Next stop is Moholoholo Rehabilitation Centre where you can get close to many of the animals that have been rescued but cannot be rehabilitated. Brian Jones, who founded the centre in 1991, is a passionate conservationist and his main aim is to rescue animals and rehabilitate them or move them to a safer environment. The animals you see are mostly those that cannot be reintroduced to the wild and instead become education ambassadors for the plight of wildlife.

The tour guides make this a fascinating tour with wonderful stories such as Stoffel the honey badger, now famously known as Houdini the great escape artist. His exploits have gone viral on YouTube. Gerald the orphan giraffe has made friends with Petal the baby sable, and Olive the baby rhino, and the threesome wander the centre together. Vultures sit on your arm to feed and the Bateleur asks for his head to be scratched. Luma and Shade, the spotted hyenas, are very curious if a bit smelly, and you can even stroke a cheetah.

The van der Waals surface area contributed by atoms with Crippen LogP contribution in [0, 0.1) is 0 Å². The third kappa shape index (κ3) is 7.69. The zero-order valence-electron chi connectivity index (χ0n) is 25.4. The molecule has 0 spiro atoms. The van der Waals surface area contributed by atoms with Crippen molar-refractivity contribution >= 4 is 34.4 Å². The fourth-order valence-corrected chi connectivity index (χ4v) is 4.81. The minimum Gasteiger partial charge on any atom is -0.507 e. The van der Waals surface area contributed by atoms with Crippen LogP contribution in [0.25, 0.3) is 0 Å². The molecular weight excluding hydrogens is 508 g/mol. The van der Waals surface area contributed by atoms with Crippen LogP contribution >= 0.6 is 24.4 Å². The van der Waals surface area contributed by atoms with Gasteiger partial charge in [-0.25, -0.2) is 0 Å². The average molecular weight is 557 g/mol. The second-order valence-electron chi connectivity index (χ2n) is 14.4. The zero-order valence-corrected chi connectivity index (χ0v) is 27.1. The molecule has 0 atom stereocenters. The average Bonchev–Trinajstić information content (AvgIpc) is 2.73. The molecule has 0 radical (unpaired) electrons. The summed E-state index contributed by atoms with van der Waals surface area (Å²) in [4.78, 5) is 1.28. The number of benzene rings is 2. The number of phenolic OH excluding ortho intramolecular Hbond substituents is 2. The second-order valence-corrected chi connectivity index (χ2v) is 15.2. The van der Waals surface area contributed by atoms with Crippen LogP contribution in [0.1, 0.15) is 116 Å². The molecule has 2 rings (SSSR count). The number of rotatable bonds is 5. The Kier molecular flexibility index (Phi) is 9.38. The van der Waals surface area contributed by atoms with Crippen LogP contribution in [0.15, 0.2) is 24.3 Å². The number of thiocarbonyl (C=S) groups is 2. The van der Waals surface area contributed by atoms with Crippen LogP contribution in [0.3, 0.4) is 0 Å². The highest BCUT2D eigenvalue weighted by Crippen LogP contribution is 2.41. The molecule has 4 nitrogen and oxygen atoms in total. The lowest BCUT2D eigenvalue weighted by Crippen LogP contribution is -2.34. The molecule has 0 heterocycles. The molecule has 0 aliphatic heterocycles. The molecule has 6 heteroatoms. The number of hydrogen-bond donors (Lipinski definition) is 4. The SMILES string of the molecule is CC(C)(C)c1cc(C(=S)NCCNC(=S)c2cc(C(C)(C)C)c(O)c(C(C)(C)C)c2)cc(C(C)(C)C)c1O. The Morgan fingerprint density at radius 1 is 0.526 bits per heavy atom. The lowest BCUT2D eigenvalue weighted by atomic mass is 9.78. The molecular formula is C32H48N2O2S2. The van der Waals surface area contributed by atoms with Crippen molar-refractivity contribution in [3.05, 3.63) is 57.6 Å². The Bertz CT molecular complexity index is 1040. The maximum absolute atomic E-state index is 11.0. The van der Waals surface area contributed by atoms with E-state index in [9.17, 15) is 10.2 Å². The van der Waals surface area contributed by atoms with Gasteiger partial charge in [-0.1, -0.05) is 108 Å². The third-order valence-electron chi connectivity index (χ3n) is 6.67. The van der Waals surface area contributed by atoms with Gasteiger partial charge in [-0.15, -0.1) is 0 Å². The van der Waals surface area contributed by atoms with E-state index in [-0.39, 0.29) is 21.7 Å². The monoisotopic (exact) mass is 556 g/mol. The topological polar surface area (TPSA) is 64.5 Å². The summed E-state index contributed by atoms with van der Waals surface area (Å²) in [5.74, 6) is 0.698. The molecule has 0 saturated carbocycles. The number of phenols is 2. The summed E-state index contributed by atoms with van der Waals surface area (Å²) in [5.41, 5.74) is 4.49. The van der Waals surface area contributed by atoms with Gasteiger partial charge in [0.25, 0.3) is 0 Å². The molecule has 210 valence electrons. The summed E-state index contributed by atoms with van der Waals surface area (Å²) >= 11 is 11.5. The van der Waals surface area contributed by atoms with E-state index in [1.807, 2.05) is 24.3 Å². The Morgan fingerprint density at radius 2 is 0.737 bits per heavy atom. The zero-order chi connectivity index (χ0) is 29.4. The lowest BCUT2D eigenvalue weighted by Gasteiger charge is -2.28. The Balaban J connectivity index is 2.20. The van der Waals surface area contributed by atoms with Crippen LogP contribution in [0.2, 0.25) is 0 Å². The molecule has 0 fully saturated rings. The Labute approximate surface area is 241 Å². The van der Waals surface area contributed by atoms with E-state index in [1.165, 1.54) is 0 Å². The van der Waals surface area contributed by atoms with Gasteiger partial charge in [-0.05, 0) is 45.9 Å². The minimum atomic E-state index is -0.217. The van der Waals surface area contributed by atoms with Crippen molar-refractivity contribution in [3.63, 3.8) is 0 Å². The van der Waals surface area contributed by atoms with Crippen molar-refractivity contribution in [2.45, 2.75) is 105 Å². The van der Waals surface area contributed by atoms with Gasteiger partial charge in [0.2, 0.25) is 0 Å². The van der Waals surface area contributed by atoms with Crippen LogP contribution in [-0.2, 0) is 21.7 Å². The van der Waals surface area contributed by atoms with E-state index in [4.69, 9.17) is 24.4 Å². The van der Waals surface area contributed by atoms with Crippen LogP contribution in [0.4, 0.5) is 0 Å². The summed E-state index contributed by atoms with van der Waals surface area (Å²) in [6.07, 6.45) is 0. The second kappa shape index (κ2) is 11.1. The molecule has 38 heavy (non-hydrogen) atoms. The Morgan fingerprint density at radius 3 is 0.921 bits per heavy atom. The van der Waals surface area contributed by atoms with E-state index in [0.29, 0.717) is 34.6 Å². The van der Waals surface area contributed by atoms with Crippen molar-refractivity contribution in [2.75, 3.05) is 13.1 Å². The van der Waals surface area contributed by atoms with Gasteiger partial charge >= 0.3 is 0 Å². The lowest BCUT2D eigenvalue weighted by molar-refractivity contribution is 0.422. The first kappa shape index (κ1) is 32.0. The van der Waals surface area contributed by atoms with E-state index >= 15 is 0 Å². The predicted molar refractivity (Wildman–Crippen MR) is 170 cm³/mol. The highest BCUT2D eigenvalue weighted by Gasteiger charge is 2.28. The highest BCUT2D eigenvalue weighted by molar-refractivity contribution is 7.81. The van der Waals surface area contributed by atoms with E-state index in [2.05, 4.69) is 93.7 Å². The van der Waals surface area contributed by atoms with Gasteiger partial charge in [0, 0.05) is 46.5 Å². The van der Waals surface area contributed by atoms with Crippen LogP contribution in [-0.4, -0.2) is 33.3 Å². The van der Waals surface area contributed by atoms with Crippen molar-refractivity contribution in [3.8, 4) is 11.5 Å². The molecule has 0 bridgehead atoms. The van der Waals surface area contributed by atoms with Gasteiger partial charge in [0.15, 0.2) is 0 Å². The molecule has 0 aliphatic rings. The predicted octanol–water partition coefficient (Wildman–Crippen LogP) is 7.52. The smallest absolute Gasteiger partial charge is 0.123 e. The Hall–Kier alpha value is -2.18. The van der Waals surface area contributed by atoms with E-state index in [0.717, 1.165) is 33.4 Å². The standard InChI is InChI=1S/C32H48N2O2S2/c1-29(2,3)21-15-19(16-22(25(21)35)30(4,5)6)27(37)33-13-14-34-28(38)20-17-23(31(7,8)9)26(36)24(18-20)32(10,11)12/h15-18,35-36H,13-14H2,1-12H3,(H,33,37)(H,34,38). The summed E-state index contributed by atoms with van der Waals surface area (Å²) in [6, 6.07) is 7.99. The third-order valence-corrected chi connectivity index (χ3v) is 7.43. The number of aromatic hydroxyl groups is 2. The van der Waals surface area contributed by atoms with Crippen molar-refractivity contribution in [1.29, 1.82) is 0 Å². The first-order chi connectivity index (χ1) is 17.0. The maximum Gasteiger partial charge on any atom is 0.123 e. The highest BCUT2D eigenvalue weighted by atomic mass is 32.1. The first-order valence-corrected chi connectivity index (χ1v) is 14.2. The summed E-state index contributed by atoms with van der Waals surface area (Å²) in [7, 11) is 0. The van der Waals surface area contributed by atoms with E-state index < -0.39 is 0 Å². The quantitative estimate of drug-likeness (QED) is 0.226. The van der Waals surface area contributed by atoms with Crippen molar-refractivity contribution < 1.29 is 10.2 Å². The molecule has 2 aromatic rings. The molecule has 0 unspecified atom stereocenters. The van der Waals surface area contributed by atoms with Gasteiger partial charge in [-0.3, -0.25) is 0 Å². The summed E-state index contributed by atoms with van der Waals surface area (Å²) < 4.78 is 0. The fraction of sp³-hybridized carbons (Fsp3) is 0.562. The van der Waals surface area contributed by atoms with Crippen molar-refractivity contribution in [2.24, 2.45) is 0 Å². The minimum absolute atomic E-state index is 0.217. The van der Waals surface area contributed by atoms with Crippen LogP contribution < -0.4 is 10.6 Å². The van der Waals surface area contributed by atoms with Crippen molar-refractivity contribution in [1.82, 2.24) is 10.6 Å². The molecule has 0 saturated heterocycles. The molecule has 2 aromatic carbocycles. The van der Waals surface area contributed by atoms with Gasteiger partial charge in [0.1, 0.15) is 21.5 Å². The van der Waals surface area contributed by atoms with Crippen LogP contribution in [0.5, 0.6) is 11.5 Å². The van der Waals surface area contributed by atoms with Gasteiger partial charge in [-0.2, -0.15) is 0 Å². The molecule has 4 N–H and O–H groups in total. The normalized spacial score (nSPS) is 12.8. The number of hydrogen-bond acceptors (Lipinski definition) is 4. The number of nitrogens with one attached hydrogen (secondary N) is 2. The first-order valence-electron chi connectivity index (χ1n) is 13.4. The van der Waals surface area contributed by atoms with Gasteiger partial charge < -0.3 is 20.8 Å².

But Moholoholo does not sugar-coat the news. They show you the terrible snares that have caused so much injury, and tell you just what is happening to Southern African wildlife. It’s a 90-minute tour that’s a must for all ages and apart from getting some great photos you will leave with a realistic picture of what is going on out there.

4. Happy to be in Blyde